It occurred to me while watching the podium ceremony at Spa that Stefano Domenicalli feels Ferrari. He stood there, clad in red, singing the Italian national anthem with so much Italian pride that I almost felt swarthy just seeing it. He's living the dream that all Italian boys, at one time or another, dream. Stefano may not ever be as effective or successful as Jean Todt, but he's Ferrari and that is, in my estimation, the Right Thing. Do you want to know something else as well? Giancarlo Fisichella is Ferrari too. He always has been and it's telling, perhaps, that Stefano has hired him and Todt never did.

I almost got tear in my eyes reading this, what a great post, you know what I feel the magic too, I wish I could listen the Italian National anthem at every podium ceremony even my kids enjoy when that antehm is played, I am Ferrari too.

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Once, I got choked up by an Adam Sandler movie, there was probably a festival of minor waterworks, too, but I'm too insecure with my pending masculinity to admit that.

Oh, and I like the Ferrari team singing the anthem, and stuff. It's cool. The best anthems are the ones when people sing along. Sing next time. Even if your anthem is a super wordy series of questions like my country's is. It's still cool.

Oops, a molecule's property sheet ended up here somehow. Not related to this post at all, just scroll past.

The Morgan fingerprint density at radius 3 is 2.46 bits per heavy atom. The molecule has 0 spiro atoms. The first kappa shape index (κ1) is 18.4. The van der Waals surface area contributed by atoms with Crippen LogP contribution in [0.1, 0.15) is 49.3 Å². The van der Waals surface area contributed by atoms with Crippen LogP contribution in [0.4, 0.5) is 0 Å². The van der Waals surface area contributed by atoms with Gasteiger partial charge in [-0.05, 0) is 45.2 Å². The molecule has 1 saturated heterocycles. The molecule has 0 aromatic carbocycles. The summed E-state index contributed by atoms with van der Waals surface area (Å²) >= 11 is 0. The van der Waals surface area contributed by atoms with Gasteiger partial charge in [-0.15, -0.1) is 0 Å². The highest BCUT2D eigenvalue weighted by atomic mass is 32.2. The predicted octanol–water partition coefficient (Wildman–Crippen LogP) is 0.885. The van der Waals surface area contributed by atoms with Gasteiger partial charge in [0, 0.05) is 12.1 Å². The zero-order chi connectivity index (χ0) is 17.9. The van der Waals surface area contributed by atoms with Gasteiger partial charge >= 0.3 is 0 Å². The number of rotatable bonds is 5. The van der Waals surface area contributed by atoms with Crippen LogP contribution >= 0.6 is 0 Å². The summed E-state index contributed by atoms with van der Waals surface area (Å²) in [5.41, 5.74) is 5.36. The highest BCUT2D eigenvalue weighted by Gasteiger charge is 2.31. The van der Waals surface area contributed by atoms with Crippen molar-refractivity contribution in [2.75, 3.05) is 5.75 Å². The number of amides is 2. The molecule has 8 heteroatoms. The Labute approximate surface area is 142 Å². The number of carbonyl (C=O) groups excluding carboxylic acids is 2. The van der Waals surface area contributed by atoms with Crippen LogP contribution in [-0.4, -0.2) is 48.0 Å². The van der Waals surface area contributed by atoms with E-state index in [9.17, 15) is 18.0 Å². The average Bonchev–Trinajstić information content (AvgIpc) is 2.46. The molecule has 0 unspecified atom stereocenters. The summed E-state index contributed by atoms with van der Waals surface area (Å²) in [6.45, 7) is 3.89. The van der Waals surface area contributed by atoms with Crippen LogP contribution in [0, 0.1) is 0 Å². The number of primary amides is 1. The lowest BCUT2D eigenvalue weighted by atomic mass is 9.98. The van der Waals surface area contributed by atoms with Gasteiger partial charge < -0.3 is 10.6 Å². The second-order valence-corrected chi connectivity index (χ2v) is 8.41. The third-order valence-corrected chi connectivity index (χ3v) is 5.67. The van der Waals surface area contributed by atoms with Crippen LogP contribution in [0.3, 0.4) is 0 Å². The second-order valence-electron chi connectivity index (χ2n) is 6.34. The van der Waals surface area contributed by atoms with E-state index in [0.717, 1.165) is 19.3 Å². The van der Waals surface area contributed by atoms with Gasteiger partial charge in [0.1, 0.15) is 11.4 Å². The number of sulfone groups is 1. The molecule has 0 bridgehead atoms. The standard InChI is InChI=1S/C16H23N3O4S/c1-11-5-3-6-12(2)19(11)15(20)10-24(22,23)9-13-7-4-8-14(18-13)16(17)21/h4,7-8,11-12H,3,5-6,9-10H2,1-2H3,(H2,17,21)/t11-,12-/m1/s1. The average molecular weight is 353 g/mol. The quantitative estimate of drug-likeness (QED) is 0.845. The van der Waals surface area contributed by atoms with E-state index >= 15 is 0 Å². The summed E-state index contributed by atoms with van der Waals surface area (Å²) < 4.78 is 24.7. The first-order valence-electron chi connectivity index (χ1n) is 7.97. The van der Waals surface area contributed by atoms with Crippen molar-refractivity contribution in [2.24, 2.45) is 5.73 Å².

I like spirit, I suppose. I guess I'll always be one of those weridos who wants sports to be more than sports. But the spirit can only be Ferrari, cuz that's Ferrari, and it'd just be silly to have Ron Dennis (yeah, he's gone, I know, but is he really?) belting out "God Save the Queen," just like Ken Anderson mumbling "The Star-Spangled Banner" or Adrian Campos singing "iTaquito Fiesta Ol

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I am sure Enzo didn't intend to start a flag-waving social club and ruthlessness and sentimentality can and should work hand in hand at the Scuderia. Both Ascari and Michael proved that and Todt marshalled the troops to support the latter and swing the prancing horse into the 21st Century. Schumi is still there - it where his soul lives. I agree that Domenicali does embody the 'spirit' of this magnificent team but he's a corporal, not a General and their intermittent form is testament to that. Nice writing though.